April 6th, 2014


--For immediate release—


Boycotts are vital to halt environmental damage


An international scientific group has decried the Australian government’s proposal to ban consumer boycotts of corporations that damage the environment.


“It’s a tremendously bad idea,” said William Laurance, a professor at James Cook University in Australia and director of ALERT, the Alliance of Leading Environmental Researchers and Thinkers.


“Boycotts have been one of the most important arrows in the quiver of responsible conservationists and consumers,” said Laurance. “They’ve convinced many environmentally predatory firms around the world to clean up their acts.”


Consumer boycotts have improved the behavior of hundreds of aggressive timber, oil palm, soy, seafood and other corporations around the world, say the scientists.


 “Boycotts get the attention of environment-destroying companies because they hit them where it hurts—their reputation and market share,” said Corey Bradshaw, a professor at the University of Adelaide.


The proposal to ban boycotts is being floated by the Liberal-National Coalition headed by Prime Minister Tony Abbott. The Coalition is unhappy with environmental campaigns targeting some Australian companies selling old-growth timber products and seafood.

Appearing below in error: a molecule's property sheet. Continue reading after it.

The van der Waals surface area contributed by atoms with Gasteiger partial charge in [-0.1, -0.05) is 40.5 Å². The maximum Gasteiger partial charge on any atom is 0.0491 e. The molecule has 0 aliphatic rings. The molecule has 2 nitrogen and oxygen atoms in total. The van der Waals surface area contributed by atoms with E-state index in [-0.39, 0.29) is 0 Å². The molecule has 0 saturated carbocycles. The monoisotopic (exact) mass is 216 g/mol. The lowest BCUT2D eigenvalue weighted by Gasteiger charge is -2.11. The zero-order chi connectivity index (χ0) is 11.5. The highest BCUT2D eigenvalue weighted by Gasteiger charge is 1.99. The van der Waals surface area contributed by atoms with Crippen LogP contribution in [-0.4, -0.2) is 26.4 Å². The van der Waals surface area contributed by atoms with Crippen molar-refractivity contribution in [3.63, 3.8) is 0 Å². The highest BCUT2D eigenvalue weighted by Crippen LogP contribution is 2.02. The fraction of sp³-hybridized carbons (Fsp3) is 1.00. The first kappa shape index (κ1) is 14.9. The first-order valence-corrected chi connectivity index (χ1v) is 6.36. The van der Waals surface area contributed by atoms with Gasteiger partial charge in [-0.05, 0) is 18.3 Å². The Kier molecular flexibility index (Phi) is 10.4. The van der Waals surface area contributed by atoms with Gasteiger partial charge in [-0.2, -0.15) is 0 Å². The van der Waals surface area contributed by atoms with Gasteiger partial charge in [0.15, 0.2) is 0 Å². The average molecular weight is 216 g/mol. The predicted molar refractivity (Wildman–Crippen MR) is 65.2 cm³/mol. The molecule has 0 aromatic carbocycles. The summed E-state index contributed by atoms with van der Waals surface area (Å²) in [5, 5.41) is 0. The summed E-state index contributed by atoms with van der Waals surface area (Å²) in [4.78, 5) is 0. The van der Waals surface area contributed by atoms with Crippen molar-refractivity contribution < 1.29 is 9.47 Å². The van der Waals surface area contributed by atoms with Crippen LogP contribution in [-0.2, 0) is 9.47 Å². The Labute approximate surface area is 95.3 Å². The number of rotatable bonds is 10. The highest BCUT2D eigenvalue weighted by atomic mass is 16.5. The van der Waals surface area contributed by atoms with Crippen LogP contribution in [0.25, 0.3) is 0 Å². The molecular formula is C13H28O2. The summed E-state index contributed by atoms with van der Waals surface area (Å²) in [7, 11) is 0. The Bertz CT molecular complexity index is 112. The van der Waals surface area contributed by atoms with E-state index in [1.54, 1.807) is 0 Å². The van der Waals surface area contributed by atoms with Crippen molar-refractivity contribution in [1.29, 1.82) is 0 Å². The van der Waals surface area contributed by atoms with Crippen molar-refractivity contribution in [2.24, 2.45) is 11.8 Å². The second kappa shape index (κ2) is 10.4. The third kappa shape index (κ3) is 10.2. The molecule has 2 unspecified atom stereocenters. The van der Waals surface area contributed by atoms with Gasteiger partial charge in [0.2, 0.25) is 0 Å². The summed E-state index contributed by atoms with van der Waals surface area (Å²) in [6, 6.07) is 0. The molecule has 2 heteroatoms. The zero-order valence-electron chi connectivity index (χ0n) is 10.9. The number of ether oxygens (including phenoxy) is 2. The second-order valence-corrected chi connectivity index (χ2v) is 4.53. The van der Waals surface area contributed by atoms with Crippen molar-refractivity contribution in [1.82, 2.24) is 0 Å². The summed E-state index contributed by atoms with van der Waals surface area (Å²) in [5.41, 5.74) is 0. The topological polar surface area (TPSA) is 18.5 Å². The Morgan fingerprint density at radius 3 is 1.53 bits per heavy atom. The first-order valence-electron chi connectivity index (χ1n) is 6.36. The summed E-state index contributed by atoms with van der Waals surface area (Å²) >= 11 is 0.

But the scientists say the proposal would harm the environment and limit free speech.


“Suppressing public debate rarely works,” said Thomas Lovejoy, a renowned ecologist and former environmental advisor to three U.S. presidents. “It’s far better to get the facts and views out into the open so practical solutions can be worked out.”


“The Coalition’s proposal blatantly favors big business over the interests of consumers,” said Laurance. “Banning boycotts would make it easier for corporations to destroy rainforests, imperil orangutans and deplete the world’s oceans.”


For further information:

Distinguished Professor William Laurance

James Cook University, Cairns, Australia

Email: bill.laurance@jcu.edu.au; Phone: 07-4038-1518 (+61-7-4038-1518 internationally)


Follow ALERT via its website (alert-conservation.org), Facebook page (www.facebook.com/ALERTconserv), and Twitter (www.twitter.com/ALERTconserv or @ALERTconserv)